Genital warts are also uncommon in prepubertal children. These occur as skin-colored filiform or verrucous plaques involving the vulva and perianal area [Figure 13]. They are usually asymptomatic. Genital warts raise the suspicion of sexual abuse. However, they may also be transmitted in a nonsexual way by autoinoculation from warts on the child's hands or hetero inoculation from other family members and fomite transformation.
Figure 13: Skin-colored verrucous papules in the perianal region seen in the warts

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Vulval syringomas are very rare in children but have been described.[6] These occur as yellow- or skin-colored smooth-surfaced papules. They are usually asymptomatic, but genital syringomas may occasionally cause pruritus.

Child sexual abuse

When a child develops vulval lesions, most of the parents will be anxious considering the possibility of sexual abuse. It is a tough situation for the doctor too because the diagnosis of child sexual abuse is a much-disputed issue. Young children who have been sexually abused will usually not have signs of physical injury because abusive behavior does not involve attempts at penetration, and minor genital injury such as bruising resolves rapidly.[7],[8] The role of the dermatologist is usually not to diagnose sexual abuse. A thorough knowledge about the pathological conditions affecting the genitalia helps the dermatologist to reassure the parents that the child's vulval dermatoses is a skin condition and not an indicator that the child has been abused.

Of course, presence of a skin condition does not rule out the possibility of sexual abuse. It should be suspected based on other grounds related to household composition, parental concerns, presence of sexually acquired infections, and behavioral abnormalities in the child.[9] It is very difficult to diagnose sexual abuse in a child even in expert hands. Only disclosure from the child or a relative can prove the sexual abuse. If suspected, referral to an appropriate authority such as child protection unit should be the first step for a dermatologist or any other treating doctor.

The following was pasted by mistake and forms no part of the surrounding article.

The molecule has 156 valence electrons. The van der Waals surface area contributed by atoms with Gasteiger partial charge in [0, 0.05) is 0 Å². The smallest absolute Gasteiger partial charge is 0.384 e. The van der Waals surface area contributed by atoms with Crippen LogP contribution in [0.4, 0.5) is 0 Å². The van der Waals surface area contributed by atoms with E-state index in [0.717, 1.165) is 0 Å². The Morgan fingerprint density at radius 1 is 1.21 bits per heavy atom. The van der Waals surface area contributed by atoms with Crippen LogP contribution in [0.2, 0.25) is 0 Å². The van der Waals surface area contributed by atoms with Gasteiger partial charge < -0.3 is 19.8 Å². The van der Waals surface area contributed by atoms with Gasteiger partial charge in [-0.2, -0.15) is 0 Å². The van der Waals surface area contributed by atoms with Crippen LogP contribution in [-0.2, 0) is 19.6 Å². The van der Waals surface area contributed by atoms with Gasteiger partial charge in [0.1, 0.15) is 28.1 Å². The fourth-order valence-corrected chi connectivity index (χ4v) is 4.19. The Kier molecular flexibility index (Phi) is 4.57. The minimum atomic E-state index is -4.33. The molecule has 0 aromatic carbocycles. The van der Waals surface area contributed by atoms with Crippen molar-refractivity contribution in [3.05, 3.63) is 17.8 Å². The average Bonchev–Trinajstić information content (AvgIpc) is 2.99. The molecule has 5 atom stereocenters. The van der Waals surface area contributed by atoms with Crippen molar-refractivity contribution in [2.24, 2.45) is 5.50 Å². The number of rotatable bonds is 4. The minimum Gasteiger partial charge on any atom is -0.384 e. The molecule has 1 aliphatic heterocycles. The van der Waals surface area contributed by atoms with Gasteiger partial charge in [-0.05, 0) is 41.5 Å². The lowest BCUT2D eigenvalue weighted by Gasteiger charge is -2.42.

Adult vulval dermatoses not seen in children

Although there are many similarities between pediatric and adult groups of patients with vulval disease, there are also important differences. It is therefore important to remember that there are certain adult vulval dermatoses which are not seen in children.[10]

  • Vulvo-vaginal candidiasis: Once a child is no longer wearing diapers, candida is usually not found until after puberty as it is estrogen dependent
  • Infection with sexually transmitted organisms such as Gardnerella vaginalis is usually not found in children until they become sexually active
  • Vulval intraepithelial neoplasia III and squamous cell carcinoma are not seen in children, although they can occur rarely in young adults who have had poorly controlled or untreated lichen sclerosus